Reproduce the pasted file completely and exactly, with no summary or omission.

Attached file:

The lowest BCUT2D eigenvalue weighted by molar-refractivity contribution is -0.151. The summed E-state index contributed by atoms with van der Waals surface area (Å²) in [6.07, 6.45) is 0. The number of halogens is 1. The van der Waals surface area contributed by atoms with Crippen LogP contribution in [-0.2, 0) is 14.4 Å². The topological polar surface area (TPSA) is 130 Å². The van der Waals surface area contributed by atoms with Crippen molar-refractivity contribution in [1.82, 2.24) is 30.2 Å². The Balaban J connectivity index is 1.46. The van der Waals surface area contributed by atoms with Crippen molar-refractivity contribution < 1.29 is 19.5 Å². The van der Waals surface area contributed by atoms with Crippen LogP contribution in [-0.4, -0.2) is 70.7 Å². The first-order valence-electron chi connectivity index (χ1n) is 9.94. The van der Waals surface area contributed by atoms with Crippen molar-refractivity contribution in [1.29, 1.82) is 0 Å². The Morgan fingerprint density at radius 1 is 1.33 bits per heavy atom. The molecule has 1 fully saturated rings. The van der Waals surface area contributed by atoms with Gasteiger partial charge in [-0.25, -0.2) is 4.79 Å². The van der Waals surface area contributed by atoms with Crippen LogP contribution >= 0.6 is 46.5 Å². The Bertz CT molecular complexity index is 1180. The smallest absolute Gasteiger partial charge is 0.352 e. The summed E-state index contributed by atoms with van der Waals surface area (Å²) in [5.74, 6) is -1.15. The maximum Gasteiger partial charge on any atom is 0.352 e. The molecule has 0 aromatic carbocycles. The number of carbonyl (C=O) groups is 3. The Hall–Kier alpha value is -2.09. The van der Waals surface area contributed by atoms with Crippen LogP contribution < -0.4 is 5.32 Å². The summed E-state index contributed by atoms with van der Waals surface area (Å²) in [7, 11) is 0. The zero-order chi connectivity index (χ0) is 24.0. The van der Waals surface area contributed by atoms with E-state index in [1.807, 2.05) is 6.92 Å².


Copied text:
The lowest BCUT2D eigenvalue weighted by molar-refractivity contribution is -0.151. The summed E-state index contributed by atoms with van der Waals surface area (Å²) in [6.07, 6.45) is 0. The number of halogens is 1. The van der Waals surface area contributed by atoms with Crippen LogP contribution in [-0.2, 0) is 14.4 Å². The topological polar surface area (TPSA) is 130 Å². The van der Waals surface area contributed by atoms with Crippen molar-refractivity contribution in [1.82, 2.24) is 30.2 Å². The Balaban J connectivity index is 1.46. The van der Waals surface area contributed by atoms with Crippen molar-refractivity contribution < 1.29 is 19.5 Å². The van der Waals surface area contributed by atoms with Crippen LogP contribution in [-0.4, -0.2) is 70.7 Å². The first-order valence-electron chi connectivity index (χ1n) is 9.94. The van der Waals surface area contributed by atoms with Crippen molar-refractivity contribution in [1.29, 1.82) is 0 Å². The Morgan fingerprint density at radius 1 is 1.33 bits per heavy atom. The molecule has 1 fully saturated rings. The van der Waals surface area contributed by atoms with Gasteiger partial charge in [-0.25, -0.2) is 4.79 Å². The van der Waals surface area contributed by atoms with Crippen LogP contribution >= 0.6 is 46.5 Å². The Bertz CT molecular complexity index is 1180. The smallest absolute Gasteiger partial charge is 0.352 e. The summed E-state index contributed by atoms with van der Waals surface area (Å²) in [5.74, 6) is -1.15. The maximum Gasteiger partial charge on any atom is 0.352 e. The molecule has 0 aromatic carbocycles. The number of carbonyl (C=O) groups is 3. The Hall–Kier alpha value is -2.09. The van der Waals surface area contributed by atoms with Crippen LogP contribution < -0.4 is 5.32 Å². The summed E-state index contributed by atoms with van der Waals surface area (Å²) in [7, 11) is 0. The zero-order chi connectivity index (χ0) is 24.0. The van der Waals surface area contributed by atoms with E-state index in [1.807, 2.05) is 6.92 Å².